Please send our pal Tom Labonge an email asking him to stop the demo – the residents have been fighting this for some time but the developers seem to know every loophole. Deadline is TOMORROW so please take a moment and do this asap.

Too lazy to write your own email? No problem – here’s text for you to copy and send to Tom LaBonge. Remeber to include your name, address, and phone in your email.

Send email to: [email protected]
cc: [email protected], [email protected]

And thank you!

Here’s the letter I got, with the stuff to copy in it (plus a little background):
Continue reading Landmark about to get demo’d – please send an email

Random Valley Front Yard Returns: Son of Random Valley Front Yard

randomfrontyard.jpgYes, it’s true: I am attempting to get back on the bus I left idling a few months back. The bus of Random Valley Front Yards.

The point of the RVFY is to find a yard that’s aesthetically interesting (does not have to be appealing, just interesting) and analyze it like a work of art. I got a very-fun-and-totally-impractical degree in Art History and only use it maybe twice a year, and probably to win Jeopardy from the comfort of my couch while yelling at the tv screen. But with these RVFYs, I can break down & dissect the aesthetics of the average* Angeleno front yard. It’s fun for me, and I’ve gotten a lot of complaints that I stopped doing it, so I’m firin’ it back up.

Here is our RVFY for today. Click thru for a bigger image and the breakdown.

Continue reading Random Valley Front Yard Returns: Son of Random Valley Front Yard

Architectural High: The Long Goodbye

The first time I caught a film at Cinefamily was last Friday. The film was Robert Altman’s 1973 adaptation of Raymond Chandler’s The Long Goodbye. I scurried over Hollywood from Burbank after work to meet a friend at the excellent repertory theater on Fairfax (also known as The Silent Movie Theater) and spent the next hour and a half realizing why people gave me such hell for never having seen it.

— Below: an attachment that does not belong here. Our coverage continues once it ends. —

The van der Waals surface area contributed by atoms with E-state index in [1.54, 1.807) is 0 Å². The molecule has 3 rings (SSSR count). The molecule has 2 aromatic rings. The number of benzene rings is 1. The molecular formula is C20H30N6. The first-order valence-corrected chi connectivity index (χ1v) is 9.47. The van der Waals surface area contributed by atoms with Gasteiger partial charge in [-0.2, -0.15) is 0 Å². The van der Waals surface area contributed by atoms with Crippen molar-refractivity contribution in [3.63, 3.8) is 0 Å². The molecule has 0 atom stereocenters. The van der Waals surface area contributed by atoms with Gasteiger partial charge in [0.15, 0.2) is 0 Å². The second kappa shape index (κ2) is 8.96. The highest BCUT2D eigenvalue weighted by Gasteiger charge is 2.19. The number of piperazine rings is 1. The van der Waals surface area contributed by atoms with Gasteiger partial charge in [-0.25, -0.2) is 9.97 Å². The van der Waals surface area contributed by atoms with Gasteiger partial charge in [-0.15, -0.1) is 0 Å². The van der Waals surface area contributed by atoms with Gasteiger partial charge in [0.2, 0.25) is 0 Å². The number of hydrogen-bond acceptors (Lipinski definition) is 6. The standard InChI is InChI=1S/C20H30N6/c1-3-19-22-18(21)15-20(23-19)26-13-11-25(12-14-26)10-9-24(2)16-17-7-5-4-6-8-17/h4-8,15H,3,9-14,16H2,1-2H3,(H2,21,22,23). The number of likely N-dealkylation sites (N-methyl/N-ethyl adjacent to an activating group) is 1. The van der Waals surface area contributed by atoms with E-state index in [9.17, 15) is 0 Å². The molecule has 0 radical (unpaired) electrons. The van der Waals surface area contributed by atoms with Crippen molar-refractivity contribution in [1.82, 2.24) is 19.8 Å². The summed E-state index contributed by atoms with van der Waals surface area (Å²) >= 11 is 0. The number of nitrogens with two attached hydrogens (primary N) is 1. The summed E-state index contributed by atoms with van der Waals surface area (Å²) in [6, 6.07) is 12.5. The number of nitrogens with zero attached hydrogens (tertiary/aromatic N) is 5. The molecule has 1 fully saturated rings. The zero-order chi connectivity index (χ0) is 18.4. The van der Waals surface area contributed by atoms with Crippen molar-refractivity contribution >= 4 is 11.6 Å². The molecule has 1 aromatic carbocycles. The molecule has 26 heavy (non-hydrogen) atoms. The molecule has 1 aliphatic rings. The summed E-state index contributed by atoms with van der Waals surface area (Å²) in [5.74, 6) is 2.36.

Great script, great acting, great fun (and a pants-less cameo by California’s governor,) but what really blew me away was Gould’s Hollywood Hills pad, which had so much personality and presence, with its spectacular views and free-standing elevator tower, that it became a character all its own. My friend Maria, companion for the evening and old coworker from my Rocket Video days, told me she used to live on the same street. That was the only clue I needed. The next day, because I do that sort of thing, I went exploring in the hills until I found it. It’s on Hightower Drive. (another monster pic after the fold)

Think it’s rent-controlled?

The Long Goodbye

Continue reading Architectural High: The Long Goodbye

Sunset & Vine Tower Vision Holds

Sunset & Vine

It’s hard to believe that it’s still going on. I thought for certain that when I returned to L.A. the Earthquake Building would be done and populated by rich young Hollywood whelps. But no, the windows are still going in. And you know what? I’m glad. I think I’ll be disappointed when they finally finish this beast. It’s been such a part of my Hollywood lifestyle for so long, I don’t want it to stop.

I also want to say that it’s impressive how true to vision the project has been. Click on the image above to see the side-by-side comparison. On the left is how it looked yesterday at 2:14 PM. On the right is a photo taken by The CIM Group of the completed project using their special Pentax time-travel lens. Nice job, folks.

Oh, and for the record? The building isn’t leaning.

For more evidence of my Sunset & Vine obsession, see more photos after the jump.

Continue reading Sunset & Vine Tower Vision Holds